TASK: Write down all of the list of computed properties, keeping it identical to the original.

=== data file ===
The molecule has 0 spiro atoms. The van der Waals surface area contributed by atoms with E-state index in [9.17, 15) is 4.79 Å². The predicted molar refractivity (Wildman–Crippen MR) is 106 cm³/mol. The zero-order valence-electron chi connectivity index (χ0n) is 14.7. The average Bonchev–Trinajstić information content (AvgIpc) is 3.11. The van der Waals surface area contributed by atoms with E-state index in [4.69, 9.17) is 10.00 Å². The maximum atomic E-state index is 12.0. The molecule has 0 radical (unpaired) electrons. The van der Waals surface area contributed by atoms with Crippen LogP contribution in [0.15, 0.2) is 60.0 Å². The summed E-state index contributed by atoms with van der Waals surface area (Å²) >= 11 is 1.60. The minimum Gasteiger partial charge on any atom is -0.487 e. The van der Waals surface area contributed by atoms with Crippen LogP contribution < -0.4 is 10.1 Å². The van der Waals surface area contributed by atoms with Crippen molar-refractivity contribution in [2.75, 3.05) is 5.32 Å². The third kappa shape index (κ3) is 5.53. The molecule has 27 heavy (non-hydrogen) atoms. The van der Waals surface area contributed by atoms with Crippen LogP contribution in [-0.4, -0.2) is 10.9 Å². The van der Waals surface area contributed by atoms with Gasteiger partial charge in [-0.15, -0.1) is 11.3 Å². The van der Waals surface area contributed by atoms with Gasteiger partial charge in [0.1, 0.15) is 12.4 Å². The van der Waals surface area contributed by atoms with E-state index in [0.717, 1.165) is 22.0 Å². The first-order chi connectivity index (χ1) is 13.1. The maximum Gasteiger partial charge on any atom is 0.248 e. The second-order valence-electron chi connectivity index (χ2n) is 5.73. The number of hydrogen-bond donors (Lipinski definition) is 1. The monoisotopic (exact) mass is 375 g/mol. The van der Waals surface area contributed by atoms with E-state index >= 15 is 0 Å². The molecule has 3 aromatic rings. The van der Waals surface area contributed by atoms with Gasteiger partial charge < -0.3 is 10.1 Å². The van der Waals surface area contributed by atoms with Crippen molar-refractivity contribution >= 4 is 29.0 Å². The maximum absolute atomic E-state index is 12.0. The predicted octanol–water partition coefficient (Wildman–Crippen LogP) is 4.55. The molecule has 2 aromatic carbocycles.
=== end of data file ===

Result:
The molecule has 0 spiro atoms. The van der Waals surface area contributed by atoms with E-state index in [9.17, 15) is 4.79 Å². The predicted molar refractivity (Wildman–Crippen MR) is 106 cm³/mol. The zero-order valence-electron chi connectivity index (χ0n) is 14.7. The average Bonchev–Trinajstić information content (AvgIpc) is 3.11. The van der Waals surface area contributed by atoms with E-state index in [4.69, 9.17) is 10.00 Å². The maximum atomic E-state index is 12.0. The molecule has 0 radical (unpaired) electrons. The van der Waals surface area contributed by atoms with Crippen LogP contribution in [0.15, 0.2) is 60.0 Å². The summed E-state index contributed by atoms with van der Waals surface area (Å²) >= 11 is 1.60. The minimum Gasteiger partial charge on any atom is -0.487 e. The van der Waals surface area contributed by atoms with Crippen LogP contribution < -0.4 is 10.1 Å². The van der Waals surface area contributed by atoms with Crippen molar-refractivity contribution in [2.75, 3.05) is 5.32 Å². The third kappa shape index (κ3) is 5.53. The molecule has 27 heavy (non-hydrogen) atoms. The van der Waals surface area contributed by atoms with Crippen LogP contribution in [-0.4, -0.2) is 10.9 Å². The van der Waals surface area contributed by atoms with Gasteiger partial charge in [-0.15, -0.1) is 11.3 Å². The van der Waals surface area contributed by atoms with Gasteiger partial charge in [0.1, 0.15) is 12.4 Å². The van der Waals surface area contributed by atoms with E-state index in [0.717, 1.165) is 22.0 Å². The first-order chi connectivity index (χ1) is 13.1. The maximum Gasteiger partial charge on any atom is 0.248 e. The second-order valence-electron chi connectivity index (χ2n) is 5.73. The number of hydrogen-bond donors (Lipinski definition) is 1. The monoisotopic (exact) mass is 375 g/mol. The van der Waals surface area contributed by atoms with E-state index >= 15 is 0 Å². The molecule has 3 aromatic rings. The van der Waals surface area contributed by atoms with Gasteiger partial charge < -0.3 is 10.1 Å². The van der Waals surface area contributed by atoms with Crippen molar-refractivity contribution >= 4 is 29.0 Å². The maximum absolute atomic E-state index is 12.0. The predicted octanol–water partition coefficient (Wildman–Crippen LogP) is 4.55. The molecule has 2 aromatic carbocycles.